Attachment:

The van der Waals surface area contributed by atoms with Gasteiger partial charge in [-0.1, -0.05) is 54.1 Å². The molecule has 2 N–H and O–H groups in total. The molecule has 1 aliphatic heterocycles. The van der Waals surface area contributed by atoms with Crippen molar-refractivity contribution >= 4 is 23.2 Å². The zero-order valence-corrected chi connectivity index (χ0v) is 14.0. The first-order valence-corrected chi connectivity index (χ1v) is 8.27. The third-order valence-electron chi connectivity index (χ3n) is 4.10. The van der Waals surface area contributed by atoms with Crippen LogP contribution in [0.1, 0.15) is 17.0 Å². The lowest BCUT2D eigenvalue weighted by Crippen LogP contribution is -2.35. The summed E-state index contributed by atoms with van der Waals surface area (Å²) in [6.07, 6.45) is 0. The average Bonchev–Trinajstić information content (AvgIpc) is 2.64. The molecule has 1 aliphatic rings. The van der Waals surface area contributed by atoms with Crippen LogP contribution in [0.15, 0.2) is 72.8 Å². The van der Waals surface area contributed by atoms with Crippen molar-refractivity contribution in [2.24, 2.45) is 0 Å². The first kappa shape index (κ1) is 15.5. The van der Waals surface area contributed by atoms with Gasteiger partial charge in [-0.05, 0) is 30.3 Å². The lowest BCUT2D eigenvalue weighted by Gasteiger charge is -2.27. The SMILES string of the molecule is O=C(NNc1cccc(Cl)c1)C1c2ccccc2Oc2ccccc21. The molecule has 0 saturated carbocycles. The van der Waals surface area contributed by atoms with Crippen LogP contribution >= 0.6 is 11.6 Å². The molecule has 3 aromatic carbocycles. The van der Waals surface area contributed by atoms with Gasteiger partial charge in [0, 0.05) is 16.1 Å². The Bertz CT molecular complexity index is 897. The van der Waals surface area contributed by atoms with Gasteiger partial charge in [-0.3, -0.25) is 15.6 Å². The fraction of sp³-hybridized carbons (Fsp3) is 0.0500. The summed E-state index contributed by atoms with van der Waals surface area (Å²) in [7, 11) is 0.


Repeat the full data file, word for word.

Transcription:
The van der Waals surface area contributed by atoms with Gasteiger partial charge in [-0.1, -0.05) is 54.1 Å². The molecule has 2 N–H and O–H groups in total. The molecule has 1 aliphatic heterocycles. The van der Waals surface area contributed by atoms with Crippen molar-refractivity contribution >= 4 is 23.2 Å². The zero-order valence-corrected chi connectivity index (χ0v) is 14.0. The first-order valence-corrected chi connectivity index (χ1v) is 8.27. The third-order valence-electron chi connectivity index (χ3n) is 4.10. The van der Waals surface area contributed by atoms with Crippen LogP contribution in [0.1, 0.15) is 17.0 Å². The lowest BCUT2D eigenvalue weighted by Crippen LogP contribution is -2.35. The summed E-state index contributed by atoms with van der Waals surface area (Å²) in [6.07, 6.45) is 0. The average Bonchev–Trinajstić information content (AvgIpc) is 2.64. The molecule has 1 aliphatic rings. The van der Waals surface area contributed by atoms with Crippen LogP contribution in [0.15, 0.2) is 72.8 Å². The van der Waals surface area contributed by atoms with Crippen molar-refractivity contribution in [2.24, 2.45) is 0 Å². The first kappa shape index (κ1) is 15.5. The van der Waals surface area contributed by atoms with Gasteiger partial charge in [-0.05, 0) is 30.3 Å². The lowest BCUT2D eigenvalue weighted by Gasteiger charge is -2.27. The SMILES string of the molecule is O=C(NNc1cccc(Cl)c1)C1c2ccccc2Oc2ccccc21. The molecule has 0 saturated carbocycles. The van der Waals surface area contributed by atoms with Crippen LogP contribution >= 0.6 is 11.6 Å². The molecule has 3 aromatic carbocycles. The van der Waals surface area contributed by atoms with Gasteiger partial charge in [0, 0.05) is 16.1 Å². The Bertz CT molecular complexity index is 897. The van der Waals surface area contributed by atoms with Gasteiger partial charge in [-0.3, -0.25) is 15.6 Å². The fraction of sp³-hybridized carbons (Fsp3) is 0.0500. The summed E-state index contributed by atoms with van der Waals surface area (Å²) in [7, 11) is 0.